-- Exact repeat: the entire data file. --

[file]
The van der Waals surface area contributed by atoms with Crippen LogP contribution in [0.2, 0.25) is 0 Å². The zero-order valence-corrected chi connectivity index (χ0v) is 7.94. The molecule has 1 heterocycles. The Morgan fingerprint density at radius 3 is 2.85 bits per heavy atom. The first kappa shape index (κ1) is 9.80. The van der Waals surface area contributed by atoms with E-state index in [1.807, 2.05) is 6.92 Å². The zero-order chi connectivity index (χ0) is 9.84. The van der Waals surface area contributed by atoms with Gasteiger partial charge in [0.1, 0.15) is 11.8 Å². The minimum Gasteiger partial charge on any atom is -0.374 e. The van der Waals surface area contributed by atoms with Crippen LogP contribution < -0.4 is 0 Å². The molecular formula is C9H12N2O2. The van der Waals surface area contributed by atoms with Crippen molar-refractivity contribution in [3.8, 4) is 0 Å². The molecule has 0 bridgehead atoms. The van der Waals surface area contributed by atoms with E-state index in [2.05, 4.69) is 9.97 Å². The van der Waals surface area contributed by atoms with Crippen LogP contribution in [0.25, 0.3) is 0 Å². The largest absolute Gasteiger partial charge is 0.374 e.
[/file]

The van der Waals surface area contributed by atoms with Crippen LogP contribution in [0.2, 0.25) is 0 Å². The zero-order valence-corrected chi connectivity index (χ0v) is 7.94. The molecule has 1 heterocycles. The Morgan fingerprint density at radius 3 is 2.85 bits per heavy atom. The first kappa shape index (κ1) is 9.80. The van der Waals surface area contributed by atoms with E-state index in [1.807, 2.05) is 6.92 Å². The zero-order chi connectivity index (χ0) is 9.84. The van der Waals surface area contributed by atoms with Gasteiger partial charge in [0.1, 0.15) is 11.8 Å². The minimum Gasteiger partial charge on any atom is -0.374 e. The van der Waals surface area contributed by atoms with Crippen LogP contribution < -0.4 is 0 Å². The molecular formula is C9H12N2O2. The van der Waals surface area contributed by atoms with Crippen molar-refractivity contribution in [3.8, 4) is 0 Å². The molecule has 0 bridgehead atoms. The van der Waals surface area contributed by atoms with E-state index in [2.05, 4.69) is 9.97 Å². The van der Waals surface area contributed by atoms with Crippen LogP contribution in [0.25, 0.3) is 0 Å². The largest absolute Gasteiger partial charge is 0.374 e.